Nature

Florida Community Taken Over by Thousands of Toxic Toads ‘Covering Every Square Inch’


Thousands of poisonous toads have flooded a South Florida neighborhood, raising fears about the dangers they pose to pets and children, according to local reports.

The toads started appearing in Palm Beach Gardens, a city of 55,000, north of Miami, in recent weeks, according CBS Miami.

 

They have been found in people’s gardens, swimming pools, sidewalks and driveways in the Mirabella neighborhood, according to footage shared by WPTV, an NBC affiliate in Palm Beach.

“I just see a massive amount of toads or frogs everywhere, covering every square inch,” resident Jenni Quasha told WPTV. “You can’t even walk through the grass without stepping on one.”

“It’s not hundreds, you’re talking a thousand of these little baby frogs,” resident Carollyn Rice told CBS Miami.

News outlets reported that the toads were poisonous bufo toads, also known as cane toads. The toads are not native to the United States, but their presence in Florida dates from the accidental release of about 100 from a pet dealer at the Miami airport in 1955, according to the University of Florida.

Bufo toads secrete a toxic milky substance from their heads when they are handled or threatened. It can burn eyes, irritate skin and pose a serious danger to cats and dogs if the toads are ingested, the university said.

 

The Florida Fish and Wildlife Conservation Commission did not return requests for comment. It was not immediately clear if the infestation was ongoing.

The Mirabella at Mirasol Homeowners Association declined to comment when reached by The Washington Post.

Mark Holladay, the lead technician with Toad Busters, told CBS Miami that heavy rains in the area and a warmer winter presented a ripe climate for the amphibians to breed. He said the toads were coming from a lake in the community and warned residents to keep pets and children away from them.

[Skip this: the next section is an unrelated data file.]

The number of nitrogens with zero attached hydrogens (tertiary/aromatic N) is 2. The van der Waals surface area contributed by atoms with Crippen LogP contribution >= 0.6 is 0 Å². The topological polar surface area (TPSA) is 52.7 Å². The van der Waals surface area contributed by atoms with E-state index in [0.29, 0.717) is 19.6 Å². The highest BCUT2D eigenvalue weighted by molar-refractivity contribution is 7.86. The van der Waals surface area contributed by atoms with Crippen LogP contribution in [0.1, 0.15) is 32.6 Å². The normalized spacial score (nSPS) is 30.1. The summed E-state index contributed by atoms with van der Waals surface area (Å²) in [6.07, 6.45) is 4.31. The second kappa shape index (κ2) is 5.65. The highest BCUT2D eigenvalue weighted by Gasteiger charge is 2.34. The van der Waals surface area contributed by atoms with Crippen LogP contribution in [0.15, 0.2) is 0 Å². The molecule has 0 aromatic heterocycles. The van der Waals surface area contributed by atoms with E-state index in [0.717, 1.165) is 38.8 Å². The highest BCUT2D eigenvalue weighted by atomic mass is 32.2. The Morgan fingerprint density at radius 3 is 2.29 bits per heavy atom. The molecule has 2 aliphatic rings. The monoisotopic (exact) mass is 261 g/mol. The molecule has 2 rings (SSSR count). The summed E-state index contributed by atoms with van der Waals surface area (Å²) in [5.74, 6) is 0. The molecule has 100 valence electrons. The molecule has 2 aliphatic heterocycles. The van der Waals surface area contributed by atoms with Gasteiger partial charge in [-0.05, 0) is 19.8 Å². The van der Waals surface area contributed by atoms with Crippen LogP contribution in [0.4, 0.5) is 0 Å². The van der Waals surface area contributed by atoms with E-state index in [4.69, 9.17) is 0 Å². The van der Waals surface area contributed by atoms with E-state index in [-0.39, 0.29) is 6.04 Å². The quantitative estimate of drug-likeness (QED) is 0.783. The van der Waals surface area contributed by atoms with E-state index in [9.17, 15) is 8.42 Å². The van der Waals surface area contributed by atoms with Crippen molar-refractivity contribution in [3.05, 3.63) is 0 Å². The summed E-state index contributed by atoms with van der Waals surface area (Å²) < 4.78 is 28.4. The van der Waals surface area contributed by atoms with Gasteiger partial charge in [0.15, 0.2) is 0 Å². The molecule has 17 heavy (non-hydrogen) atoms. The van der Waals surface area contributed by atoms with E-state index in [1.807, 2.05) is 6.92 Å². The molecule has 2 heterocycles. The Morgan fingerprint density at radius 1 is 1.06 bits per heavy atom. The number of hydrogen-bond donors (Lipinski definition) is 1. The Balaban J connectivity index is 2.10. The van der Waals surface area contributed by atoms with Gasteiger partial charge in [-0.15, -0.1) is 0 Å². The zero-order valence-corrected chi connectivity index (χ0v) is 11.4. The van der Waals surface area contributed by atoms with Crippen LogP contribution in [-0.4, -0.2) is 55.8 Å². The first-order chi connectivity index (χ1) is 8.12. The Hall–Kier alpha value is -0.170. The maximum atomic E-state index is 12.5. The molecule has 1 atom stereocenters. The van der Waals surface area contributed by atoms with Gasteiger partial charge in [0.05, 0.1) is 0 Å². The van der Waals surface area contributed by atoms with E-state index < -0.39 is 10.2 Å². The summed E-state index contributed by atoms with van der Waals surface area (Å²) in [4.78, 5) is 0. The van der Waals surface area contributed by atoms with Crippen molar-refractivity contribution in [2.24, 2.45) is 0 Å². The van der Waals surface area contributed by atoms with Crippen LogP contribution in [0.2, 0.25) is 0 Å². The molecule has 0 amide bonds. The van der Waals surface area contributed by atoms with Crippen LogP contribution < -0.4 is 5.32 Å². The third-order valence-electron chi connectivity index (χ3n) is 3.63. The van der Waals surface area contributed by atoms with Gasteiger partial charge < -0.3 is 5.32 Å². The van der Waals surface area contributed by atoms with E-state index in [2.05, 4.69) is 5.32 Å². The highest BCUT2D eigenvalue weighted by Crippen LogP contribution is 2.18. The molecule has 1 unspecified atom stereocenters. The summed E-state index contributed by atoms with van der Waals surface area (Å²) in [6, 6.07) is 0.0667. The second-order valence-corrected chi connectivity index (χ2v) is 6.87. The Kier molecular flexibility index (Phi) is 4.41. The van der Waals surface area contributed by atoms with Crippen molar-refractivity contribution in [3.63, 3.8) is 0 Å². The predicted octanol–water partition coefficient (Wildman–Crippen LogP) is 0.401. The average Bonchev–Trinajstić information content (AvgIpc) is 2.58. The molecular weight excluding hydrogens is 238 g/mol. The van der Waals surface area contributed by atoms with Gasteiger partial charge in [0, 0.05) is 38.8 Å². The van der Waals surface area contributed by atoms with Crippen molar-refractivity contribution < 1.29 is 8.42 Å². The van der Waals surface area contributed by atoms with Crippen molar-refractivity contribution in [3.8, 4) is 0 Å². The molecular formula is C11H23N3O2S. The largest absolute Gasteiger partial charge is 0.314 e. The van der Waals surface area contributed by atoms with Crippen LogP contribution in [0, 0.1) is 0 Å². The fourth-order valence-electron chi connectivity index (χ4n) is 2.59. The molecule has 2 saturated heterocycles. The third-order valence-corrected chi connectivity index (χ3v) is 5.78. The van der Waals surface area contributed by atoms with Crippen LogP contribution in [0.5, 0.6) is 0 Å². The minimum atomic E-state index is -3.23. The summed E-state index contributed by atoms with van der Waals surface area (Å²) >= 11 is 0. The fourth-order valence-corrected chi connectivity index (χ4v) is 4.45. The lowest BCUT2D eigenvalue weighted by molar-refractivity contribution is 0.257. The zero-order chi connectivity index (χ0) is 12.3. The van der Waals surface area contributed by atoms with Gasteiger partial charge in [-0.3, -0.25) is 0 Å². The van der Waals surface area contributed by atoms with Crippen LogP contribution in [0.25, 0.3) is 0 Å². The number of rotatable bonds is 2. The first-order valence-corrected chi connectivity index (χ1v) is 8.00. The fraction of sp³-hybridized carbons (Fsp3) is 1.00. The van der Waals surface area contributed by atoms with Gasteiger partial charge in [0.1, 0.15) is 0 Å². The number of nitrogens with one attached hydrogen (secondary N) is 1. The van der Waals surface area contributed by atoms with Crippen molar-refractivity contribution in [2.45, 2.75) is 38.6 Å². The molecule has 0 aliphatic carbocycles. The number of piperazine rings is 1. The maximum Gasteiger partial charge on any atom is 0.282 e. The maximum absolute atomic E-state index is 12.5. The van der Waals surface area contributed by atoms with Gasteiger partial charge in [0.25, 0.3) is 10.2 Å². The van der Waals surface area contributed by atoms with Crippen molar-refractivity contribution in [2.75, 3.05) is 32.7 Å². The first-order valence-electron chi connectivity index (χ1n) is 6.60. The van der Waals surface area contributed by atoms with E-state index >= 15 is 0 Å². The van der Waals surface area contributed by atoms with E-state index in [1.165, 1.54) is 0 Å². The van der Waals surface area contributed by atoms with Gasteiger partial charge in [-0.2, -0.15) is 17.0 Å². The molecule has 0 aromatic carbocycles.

“If a pet was to ingest too many of them, even at that small size, it would cause a problem,” he said.

Quasha told CBS that the toads were affecting the quality of life in the area.

“There’s no swimming in the pool and no playing outside and enjoying the outdoors,” she said. “Just hoping we can figure this out so we can put an end to it.”

2019 © The Washington Post

This article was originally published by The Washington Post.

 





Source link

Articles You May Like

The Lyrid Meteor Shower Is About to Kick Off, Here’s How to Watch
Many People Today “Can’t Find Themselves on a Map” Warns Alabama Meteorologist
Dozens of Neolithic ‘Human Sacrifice’ Victims Have Been Found in England
The First Molecular Bond in The Universe Has Finally Been Detected in Space
Researchers Just Demonstrated Nuclear Fusion in a Device Small Enough to Keep at Home

Leave a Reply

Your email address will not be published. Required fields are marked *